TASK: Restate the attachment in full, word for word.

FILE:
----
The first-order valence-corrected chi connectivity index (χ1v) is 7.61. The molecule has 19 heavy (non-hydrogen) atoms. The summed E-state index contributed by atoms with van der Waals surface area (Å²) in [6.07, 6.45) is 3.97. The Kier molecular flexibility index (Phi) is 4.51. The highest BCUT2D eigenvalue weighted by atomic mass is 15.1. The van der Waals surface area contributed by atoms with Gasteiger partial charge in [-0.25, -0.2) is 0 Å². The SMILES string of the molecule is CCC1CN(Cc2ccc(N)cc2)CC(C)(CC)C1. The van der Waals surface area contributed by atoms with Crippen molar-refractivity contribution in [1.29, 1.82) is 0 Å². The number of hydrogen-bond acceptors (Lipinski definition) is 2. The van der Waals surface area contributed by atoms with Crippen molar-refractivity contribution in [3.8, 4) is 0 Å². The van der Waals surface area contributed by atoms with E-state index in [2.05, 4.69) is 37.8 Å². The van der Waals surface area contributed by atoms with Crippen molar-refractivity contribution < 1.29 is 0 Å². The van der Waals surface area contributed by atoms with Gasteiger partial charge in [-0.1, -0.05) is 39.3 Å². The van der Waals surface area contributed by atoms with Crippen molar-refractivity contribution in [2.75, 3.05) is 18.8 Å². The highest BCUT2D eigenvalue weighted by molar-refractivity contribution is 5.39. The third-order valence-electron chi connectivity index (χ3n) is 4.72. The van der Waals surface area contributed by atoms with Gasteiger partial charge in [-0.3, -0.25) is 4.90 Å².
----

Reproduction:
The first-order valence-corrected chi connectivity index (χ1v) is 7.61. The molecule has 19 heavy (non-hydrogen) atoms. The summed E-state index contributed by atoms with van der Waals surface area (Å²) in [6.07, 6.45) is 3.97. The Kier molecular flexibility index (Phi) is 4.51. The highest BCUT2D eigenvalue weighted by atomic mass is 15.1. The van der Waals surface area contributed by atoms with Gasteiger partial charge in [-0.25, -0.2) is 0 Å². The SMILES string of the molecule is CCC1CN(Cc2ccc(N)cc2)CC(C)(CC)C1. The van der Waals surface area contributed by atoms with Crippen molar-refractivity contribution in [1.29, 1.82) is 0 Å². The number of hydrogen-bond acceptors (Lipinski definition) is 2. The van der Waals surface area contributed by atoms with Crippen molar-refractivity contribution in [3.8, 4) is 0 Å². The van der Waals surface area contributed by atoms with E-state index in [2.05, 4.69) is 37.8 Å². The van der Waals surface area contributed by atoms with Crippen molar-refractivity contribution < 1.29 is 0 Å². The van der Waals surface area contributed by atoms with Gasteiger partial charge in [-0.1, -0.05) is 39.3 Å². The van der Waals surface area contributed by atoms with Crippen molar-refractivity contribution in [2.75, 3.05) is 18.8 Å². The highest BCUT2D eigenvalue weighted by molar-refractivity contribution is 5.39. The third-order valence-electron chi connectivity index (χ3n) is 4.72. The van der Waals surface area contributed by atoms with Gasteiger partial charge in [-0.3, -0.25) is 4.90 Å².